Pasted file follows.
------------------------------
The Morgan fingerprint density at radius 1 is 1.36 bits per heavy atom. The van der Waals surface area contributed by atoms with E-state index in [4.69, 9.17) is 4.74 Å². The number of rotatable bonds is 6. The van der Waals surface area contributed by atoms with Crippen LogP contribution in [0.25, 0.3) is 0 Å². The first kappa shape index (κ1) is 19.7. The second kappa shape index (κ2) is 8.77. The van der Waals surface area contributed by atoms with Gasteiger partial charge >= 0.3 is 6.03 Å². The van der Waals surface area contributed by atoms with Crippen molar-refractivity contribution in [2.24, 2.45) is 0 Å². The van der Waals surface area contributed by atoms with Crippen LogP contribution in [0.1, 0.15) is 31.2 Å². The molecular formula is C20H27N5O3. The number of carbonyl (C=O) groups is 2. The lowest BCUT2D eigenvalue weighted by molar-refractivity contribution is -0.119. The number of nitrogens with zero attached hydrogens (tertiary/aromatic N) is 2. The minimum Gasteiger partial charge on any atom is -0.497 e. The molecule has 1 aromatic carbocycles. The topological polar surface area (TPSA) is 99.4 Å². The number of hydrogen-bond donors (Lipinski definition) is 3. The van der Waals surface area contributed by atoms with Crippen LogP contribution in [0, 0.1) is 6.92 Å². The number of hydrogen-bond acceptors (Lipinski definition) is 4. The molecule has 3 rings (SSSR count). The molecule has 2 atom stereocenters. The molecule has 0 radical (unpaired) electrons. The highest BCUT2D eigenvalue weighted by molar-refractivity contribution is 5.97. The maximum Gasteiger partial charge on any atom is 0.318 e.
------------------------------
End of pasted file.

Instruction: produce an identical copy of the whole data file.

The Morgan fingerprint density at radius 1 is 1.36 bits per heavy atom. The van der Waals surface area contributed by atoms with E-state index in [4.69, 9.17) is 4.74 Å². The number of rotatable bonds is 6. The van der Waals surface area contributed by atoms with Crippen LogP contribution in [0.25, 0.3) is 0 Å². The first kappa shape index (κ1) is 19.7. The second kappa shape index (κ2) is 8.77. The van der Waals surface area contributed by atoms with Gasteiger partial charge >= 0.3 is 6.03 Å². The van der Waals surface area contributed by atoms with Crippen molar-refractivity contribution in [2.24, 2.45) is 0 Å². The van der Waals surface area contributed by atoms with Crippen LogP contribution in [0.1, 0.15) is 31.2 Å². The molecular formula is C20H27N5O3. The number of carbonyl (C=O) groups is 2. The lowest BCUT2D eigenvalue weighted by molar-refractivity contribution is -0.119. The number of nitrogens with zero attached hydrogens (tertiary/aromatic N) is 2. The minimum Gasteiger partial charge on any atom is -0.497 e. The molecule has 1 aromatic carbocycles. The topological polar surface area (TPSA) is 99.4 Å². The number of hydrogen-bond donors (Lipinski definition) is 3. The van der Waals surface area contributed by atoms with Crippen LogP contribution in [0, 0.1) is 6.92 Å². The number of hydrogen-bond acceptors (Lipinski definition) is 4. The molecule has 3 rings (SSSR count). The molecule has 2 atom stereocenters. The molecule has 0 radical (unpaired) electrons. The highest BCUT2D eigenvalue weighted by molar-refractivity contribution is 5.97. The maximum Gasteiger partial charge on any atom is 0.318 e.